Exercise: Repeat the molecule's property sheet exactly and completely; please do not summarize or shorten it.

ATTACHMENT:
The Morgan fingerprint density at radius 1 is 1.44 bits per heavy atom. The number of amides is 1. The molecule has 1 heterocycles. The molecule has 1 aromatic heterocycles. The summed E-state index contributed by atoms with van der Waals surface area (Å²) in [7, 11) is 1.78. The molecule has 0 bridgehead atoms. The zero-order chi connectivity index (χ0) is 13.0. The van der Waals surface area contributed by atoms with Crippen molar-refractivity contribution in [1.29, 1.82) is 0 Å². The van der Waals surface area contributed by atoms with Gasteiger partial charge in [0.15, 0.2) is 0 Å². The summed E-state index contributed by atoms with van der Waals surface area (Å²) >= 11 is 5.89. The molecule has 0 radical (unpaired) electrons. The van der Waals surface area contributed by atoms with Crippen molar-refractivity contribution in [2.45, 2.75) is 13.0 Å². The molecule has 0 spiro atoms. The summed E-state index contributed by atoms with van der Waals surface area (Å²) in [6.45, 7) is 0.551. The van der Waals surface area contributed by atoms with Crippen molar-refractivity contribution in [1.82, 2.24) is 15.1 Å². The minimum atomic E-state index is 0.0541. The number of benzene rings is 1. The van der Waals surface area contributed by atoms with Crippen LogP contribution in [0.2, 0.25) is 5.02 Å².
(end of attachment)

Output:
The Morgan fingerprint density at radius 1 is 1.44 bits per heavy atom. The number of amides is 1. The molecule has 1 heterocycles. The molecule has 1 aromatic heterocycles. The summed E-state index contributed by atoms with van der Waals surface area (Å²) in [7, 11) is 1.78. The molecule has 0 bridgehead atoms. The zero-order chi connectivity index (χ0) is 13.0. The van der Waals surface area contributed by atoms with Crippen molar-refractivity contribution in [1.29, 1.82) is 0 Å². The van der Waals surface area contributed by atoms with Gasteiger partial charge in [0.15, 0.2) is 0 Å². The summed E-state index contributed by atoms with van der Waals surface area (Å²) >= 11 is 5.89. The molecule has 0 radical (unpaired) electrons. The van der Waals surface area contributed by atoms with Crippen molar-refractivity contribution in [2.45, 2.75) is 13.0 Å². The molecule has 0 spiro atoms. The summed E-state index contributed by atoms with van der Waals surface area (Å²) in [6.45, 7) is 0.551. The van der Waals surface area contributed by atoms with Crippen molar-refractivity contribution in [1.82, 2.24) is 15.1 Å². The minimum atomic E-state index is 0.0541. The number of benzene rings is 1. The van der Waals surface area contributed by atoms with Crippen LogP contribution in [0.2, 0.25) is 5.02 Å².